Taking On The ‘Ice Bucket Challenge’


Mike Ford is my first cousin. We call him Big Mike, partly because of his big heart of gold, but more because he’s 6-foot-3 and used to weigh in at about 350, a one-time advantage for the former Rice University football lineman.

But that was before ALS, the dreaded “Ice Bucket Challenge” disease, slimmed him down. Mike loves to eat, but now, a year after his diagnosis, it’s very hard to swallow. In no time his food will come solely from a feeding tube.

ALS is the debilitating, deadly, neuromuscular disease most people had never heard of before the ALS Ice Bucket Challenge went wildly viral across social media. With celebrities and regular folk alike dumping buckets of ice water on their heads on YouTube and Facebook, while shivering out a challenge to friends and family to do the same and to include a $100 donation, ALS has finally gotten the recognition it deserves — and the money it needs.

Close to $100 million in donations have come to ALS Foundation in just a month’s time — almost 100 times more than was donated during the same period last year.

In a darkly ironic twist, just three years ago Mike’s younger sister Carol lost her husband, Mark Rylander, to ALS after a valiant two-year battle. Big Mike would’ve been the first to raise a bucket over his head for such a challenge to honor brother-in-law Mark, but today Mike can’t move his arms at all.

Our family was shocked that our close-knit clan would have two family members with ALS, a fairly uncommon, hard-to-pronounce disease. (A genetic “familial” form of ALS is what beloved Hawaii artist Peggy Chun succumbed to, but Mike’s isn’t that type.)

The als.org website defines it: “Amyotrophic lateral sclerosis, often referred to as Lou Gehrig’s disease, is a progressive neurodegenerative disease that affects nerve cells in the brain. … America’s military veterans are approximately twice as likely to develop ALS than other segments of our population.”

Little was known about ALS until New York Yankees great Lou Gehrig made his famous “luckiest man on the face of the earth” speech. Gehrig, 37, a lefty, power-hitting first-baseman and six-time World Series winner, faced a crowd in Yankee stadium 75 years ago in 1939, as he resigned from the sport:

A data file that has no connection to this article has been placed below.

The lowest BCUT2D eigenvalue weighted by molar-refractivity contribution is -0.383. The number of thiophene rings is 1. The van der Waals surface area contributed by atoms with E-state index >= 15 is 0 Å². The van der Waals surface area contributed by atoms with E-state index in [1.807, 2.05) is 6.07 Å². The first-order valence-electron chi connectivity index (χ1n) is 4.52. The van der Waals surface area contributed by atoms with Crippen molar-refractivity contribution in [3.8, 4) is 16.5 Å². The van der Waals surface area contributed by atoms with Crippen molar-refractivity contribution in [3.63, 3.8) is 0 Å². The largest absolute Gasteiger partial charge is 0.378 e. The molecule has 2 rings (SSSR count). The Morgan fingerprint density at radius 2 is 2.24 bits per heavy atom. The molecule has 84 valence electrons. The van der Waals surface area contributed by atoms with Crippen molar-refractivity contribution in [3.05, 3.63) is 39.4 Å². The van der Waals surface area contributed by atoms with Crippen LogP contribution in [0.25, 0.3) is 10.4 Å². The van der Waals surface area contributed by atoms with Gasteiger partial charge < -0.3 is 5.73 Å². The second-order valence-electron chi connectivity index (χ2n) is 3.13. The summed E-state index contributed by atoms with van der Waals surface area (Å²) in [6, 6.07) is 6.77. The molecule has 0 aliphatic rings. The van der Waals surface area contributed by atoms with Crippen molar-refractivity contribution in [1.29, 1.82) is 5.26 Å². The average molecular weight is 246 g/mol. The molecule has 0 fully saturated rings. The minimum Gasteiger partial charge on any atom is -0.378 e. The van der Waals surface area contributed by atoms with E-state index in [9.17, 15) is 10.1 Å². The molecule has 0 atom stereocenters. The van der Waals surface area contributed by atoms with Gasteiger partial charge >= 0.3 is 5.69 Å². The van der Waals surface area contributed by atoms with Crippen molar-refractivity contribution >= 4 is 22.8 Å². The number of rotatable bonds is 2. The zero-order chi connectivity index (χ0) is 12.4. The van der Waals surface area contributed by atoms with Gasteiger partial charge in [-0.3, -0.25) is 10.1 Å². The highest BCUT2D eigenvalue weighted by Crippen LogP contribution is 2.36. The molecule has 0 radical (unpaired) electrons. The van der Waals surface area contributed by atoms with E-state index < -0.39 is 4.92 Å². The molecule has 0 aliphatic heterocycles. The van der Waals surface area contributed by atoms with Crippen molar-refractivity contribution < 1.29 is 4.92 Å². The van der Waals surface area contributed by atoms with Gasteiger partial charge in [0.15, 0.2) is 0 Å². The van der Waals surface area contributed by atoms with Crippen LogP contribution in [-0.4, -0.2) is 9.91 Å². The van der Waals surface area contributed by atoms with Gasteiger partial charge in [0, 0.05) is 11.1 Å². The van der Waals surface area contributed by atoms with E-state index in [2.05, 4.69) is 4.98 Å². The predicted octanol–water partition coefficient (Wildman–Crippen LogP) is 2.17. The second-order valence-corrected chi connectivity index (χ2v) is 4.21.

“Fans, for the past two weeks you have been reading about the bad break I got. Yet today I consider myself the luckiest man on the face of the earth. I have been in ballparks for 17 years and have never received anything but kindness and encouragement from you fans.”

He went on to count the blessings of knowing the greats of baseball, teammates, managers, owners. “Sure, I’m lucky. When the New York Giants, a team you would give your right arm to beat, and vice versa, sends you a gift — that’s something. When everybody down to the groundskeepers and those boys in white coats remember you with trophies — that’s something. When you have a wonderful mother-in-law who takes sides with you in squabbles with her own daughter — that’s something. When you have a father and a mother who work all their lives so that you can have an education and build your body — it’s a blessing. When you have a wife who has been a tower of strength and shown more courage than you dreamed existed — that’s the finest I know. So, I close in saying that I might have been given a bad break, but I’ve got an awful lot to live for.” (He died in 1941.)

That same inspiring attitude is common with those I’ve known with the disease — Peggy, Mark, Mike, Charlie Wedemeyer. I only can conclude that God anoints them with a special gift of grace — even humor — under the cruelest of circumstances. When I saw Mike last May, he sardonically quipped, “Well, at least I’ve lost weight.”

It’s an expensive disease, too. The cost of a specially equipped wheelchair with an eye-recognition computer for communication costs more than $60,000, not to mention 24/7 care of minding every human need, such as transporting a 6-foot-3 man with no use of his limbs.

When asked where this new flood of donations should go, Dr. Richard Bedlack, director of the Duke Institute for Brain Sciences ALS clinic, believes that rather than for research, the money should go to patient care and quality of life, his “No. 1 priority.” I believe it should be shared, for what is life without hope?

So with both trepidation and conviction, in honor of Big Mike, I challenge all readers to take the ALS Ice Bucket Challenge, including you, Don Chapman and Ron Nagasawa, and send your photos and videos to my Facebook page — and donate, please.

To participate in the Ice Bucket Challenge, go to mda.org. To make a donation, go to alsa.org.